Life By Lottery

Mar 13

They wuz robbed!

Just before April Fool’s Day last year, thousands of people in Brooklyn thought they had won The Daily News lottery— which would have paid them $100,000 each— only to find out that the numbers were wrong because of a printing error. Ouch! The lawyer representing some of these non- winners (it would be cruel to call them losers, no?) sez it ain’t about the money, it’s about “the loss of a dream.” The New American Dream, to be specific, as Clyde Haberman of the New York Times calls it, the dream to win the lottery.
My take on all this is that the gulf between the haves and the have littles has grown so enormous that winning the lottery is the only way some people think they can ever make it. It does seem that just working hard and being thrifty (the Old American Dream, which is being downsized every day) won’t get you very far — you have to get a lucky break and have money handed to you in one nice big fat lump sum.

Fortunately for those who feel this way, the actual lottery is not the only way to hit the jackpot. The jury I was on awarded three million to a cop injured on the job, and while one person on the panel didn’t think this was enough, another wondered if the only way she could make enough money to get by was to get hurt and then make someone pay. It could be an accident of any kind, some sort of medical malpractice, or even a really, really hot cup of coffee. And if all that fails, there’s always Michael Jackson . . . 

Exposure to weirdness! Emotional trauma! Nearly naked in Neverland! Sue!

Okay, okay, I don’t want to make light of real pain and suffering (and I have it on good authority that the woman with the coffee actually was injured), but doesn’t it seem to you that things are seriously out of whack?

Consider this: If you fall down and break your arm in the forest (where nobody hears it fracture), all you get for your trouble is a souvenir cast. But have the same accident at the right place at the right time, and you can sue for hundreds of thousands. Millions even.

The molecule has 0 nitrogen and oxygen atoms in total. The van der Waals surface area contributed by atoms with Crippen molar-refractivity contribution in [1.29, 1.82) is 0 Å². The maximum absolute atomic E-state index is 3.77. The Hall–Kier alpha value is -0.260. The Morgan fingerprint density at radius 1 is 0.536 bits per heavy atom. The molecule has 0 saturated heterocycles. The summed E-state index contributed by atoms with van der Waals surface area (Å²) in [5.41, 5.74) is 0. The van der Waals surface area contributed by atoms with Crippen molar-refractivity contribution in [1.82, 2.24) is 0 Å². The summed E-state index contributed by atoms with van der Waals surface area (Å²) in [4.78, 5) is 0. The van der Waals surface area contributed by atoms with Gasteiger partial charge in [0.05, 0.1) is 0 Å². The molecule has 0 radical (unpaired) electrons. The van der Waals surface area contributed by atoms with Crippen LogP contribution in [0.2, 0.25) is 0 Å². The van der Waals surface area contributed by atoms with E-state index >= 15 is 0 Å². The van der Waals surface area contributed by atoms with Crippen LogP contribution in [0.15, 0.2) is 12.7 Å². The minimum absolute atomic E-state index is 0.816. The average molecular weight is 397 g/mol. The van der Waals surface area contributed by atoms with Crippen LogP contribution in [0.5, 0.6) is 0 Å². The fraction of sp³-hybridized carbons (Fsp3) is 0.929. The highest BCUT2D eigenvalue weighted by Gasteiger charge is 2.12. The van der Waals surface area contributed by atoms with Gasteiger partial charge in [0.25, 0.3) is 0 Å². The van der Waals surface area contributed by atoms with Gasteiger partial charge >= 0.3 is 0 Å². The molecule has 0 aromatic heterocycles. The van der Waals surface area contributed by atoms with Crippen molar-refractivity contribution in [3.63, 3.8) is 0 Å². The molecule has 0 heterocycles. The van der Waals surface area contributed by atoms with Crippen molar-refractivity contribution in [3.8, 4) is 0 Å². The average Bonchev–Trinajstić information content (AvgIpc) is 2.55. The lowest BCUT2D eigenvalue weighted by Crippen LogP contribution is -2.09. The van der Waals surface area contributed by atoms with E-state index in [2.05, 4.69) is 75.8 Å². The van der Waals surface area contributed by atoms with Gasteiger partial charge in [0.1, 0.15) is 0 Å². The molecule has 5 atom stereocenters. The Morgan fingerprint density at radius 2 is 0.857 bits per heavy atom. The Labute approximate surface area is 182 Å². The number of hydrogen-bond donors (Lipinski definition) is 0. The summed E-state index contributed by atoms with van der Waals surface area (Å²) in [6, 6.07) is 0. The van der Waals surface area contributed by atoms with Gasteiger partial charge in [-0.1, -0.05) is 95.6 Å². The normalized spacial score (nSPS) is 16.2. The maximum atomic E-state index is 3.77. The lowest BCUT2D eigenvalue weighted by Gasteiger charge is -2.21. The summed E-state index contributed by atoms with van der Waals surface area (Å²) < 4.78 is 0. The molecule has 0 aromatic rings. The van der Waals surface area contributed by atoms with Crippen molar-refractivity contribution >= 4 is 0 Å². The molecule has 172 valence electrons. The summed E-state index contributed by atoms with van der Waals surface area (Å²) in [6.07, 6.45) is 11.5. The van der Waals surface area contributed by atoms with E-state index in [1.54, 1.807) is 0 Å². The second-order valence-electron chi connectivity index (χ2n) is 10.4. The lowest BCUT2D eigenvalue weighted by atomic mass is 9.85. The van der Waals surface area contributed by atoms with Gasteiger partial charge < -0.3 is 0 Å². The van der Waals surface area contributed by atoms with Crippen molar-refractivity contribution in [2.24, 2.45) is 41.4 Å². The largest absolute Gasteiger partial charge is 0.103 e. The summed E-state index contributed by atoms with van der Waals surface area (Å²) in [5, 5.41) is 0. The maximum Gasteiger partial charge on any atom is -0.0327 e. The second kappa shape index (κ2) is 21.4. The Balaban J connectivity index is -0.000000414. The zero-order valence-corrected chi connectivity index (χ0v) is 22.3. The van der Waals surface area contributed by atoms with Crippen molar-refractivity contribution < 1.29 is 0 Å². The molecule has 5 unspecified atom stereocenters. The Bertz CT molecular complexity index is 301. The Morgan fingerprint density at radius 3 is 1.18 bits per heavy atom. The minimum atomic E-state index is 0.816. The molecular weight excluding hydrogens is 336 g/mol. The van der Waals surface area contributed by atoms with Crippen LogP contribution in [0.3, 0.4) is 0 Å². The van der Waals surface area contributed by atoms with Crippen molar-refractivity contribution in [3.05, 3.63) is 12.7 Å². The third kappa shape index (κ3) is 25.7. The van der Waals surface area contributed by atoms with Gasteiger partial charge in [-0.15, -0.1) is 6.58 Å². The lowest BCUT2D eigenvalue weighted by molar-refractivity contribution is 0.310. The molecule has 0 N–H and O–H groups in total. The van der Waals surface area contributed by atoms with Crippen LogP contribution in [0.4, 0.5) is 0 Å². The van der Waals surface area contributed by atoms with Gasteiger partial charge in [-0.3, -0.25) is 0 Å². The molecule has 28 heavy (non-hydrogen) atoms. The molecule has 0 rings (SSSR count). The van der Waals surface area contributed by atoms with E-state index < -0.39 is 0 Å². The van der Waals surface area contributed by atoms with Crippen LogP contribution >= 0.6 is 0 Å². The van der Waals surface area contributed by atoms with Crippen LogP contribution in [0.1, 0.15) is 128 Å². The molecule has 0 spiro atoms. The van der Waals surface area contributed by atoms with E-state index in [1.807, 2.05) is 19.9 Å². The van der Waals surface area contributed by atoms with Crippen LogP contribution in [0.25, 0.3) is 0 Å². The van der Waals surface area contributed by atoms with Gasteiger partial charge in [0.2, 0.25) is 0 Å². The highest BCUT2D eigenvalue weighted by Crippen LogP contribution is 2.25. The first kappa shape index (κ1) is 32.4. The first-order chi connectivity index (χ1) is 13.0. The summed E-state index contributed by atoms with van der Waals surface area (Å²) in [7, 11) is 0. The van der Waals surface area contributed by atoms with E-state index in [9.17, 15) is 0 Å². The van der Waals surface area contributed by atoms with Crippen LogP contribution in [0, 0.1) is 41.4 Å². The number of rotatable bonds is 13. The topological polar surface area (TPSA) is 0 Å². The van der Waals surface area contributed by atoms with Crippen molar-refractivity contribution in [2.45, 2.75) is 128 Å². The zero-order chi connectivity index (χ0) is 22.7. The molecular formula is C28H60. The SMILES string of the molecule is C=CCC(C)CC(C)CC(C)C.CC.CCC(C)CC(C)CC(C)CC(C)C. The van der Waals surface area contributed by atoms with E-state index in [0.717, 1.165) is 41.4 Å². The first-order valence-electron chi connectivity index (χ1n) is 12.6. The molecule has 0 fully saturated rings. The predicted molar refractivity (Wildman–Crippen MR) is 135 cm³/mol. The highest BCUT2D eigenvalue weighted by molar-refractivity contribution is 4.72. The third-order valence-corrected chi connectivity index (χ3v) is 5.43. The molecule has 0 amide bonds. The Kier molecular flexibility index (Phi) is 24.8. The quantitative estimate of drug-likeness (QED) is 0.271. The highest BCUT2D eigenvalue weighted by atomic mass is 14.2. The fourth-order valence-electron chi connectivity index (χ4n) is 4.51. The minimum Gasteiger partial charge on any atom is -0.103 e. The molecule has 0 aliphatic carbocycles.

Let’s face it, life always has been a lottery, beginning with the accident of your birth: The Great Cosmic Lottery in the Sky. Were you born rich or good looking? Both? Neither? Are you smart at least? Your parents might have been nurturing or abusive. Did they have the decency to leave you an inheritance?

You’re dealt a hand by the Fickle Fingers of Fate, and sure, it depends on how you play your cards, but most people can’t bluff well enough to win the pot unless they are holding three aces, maybe four. In this ridiculously fast-moving world, if you don’t begin with a head start you may never catch up, and in fact, you will probably keep falling further and further behind—either in reality, or in relation to where you think you should be. As Alice found out in Wonderland, you have to run really fast to stay in the same place.

Why is this happening? Two reasons. First, there’s that pesky ever-widening difference in wealth. The masses toil away to get by (one state, which shall remain nameless, has a minimum wage of $2.65. Really! I just looked it up.) Meanwhile, large numbers of people are earning multiple millions each and every year, and that can add up to real money. We’ve always had the rich, and the superrich, who, it’s true, are very different from you and me. But there’s more of them than ever. Even in this recession (we won’t use the D word), there’s a lot of money out there. Look at it this way: if you had been making 10 million a year for the last 10 years, even if you spent money like it was going out of style (and it was!), you’d have a fair amount left over.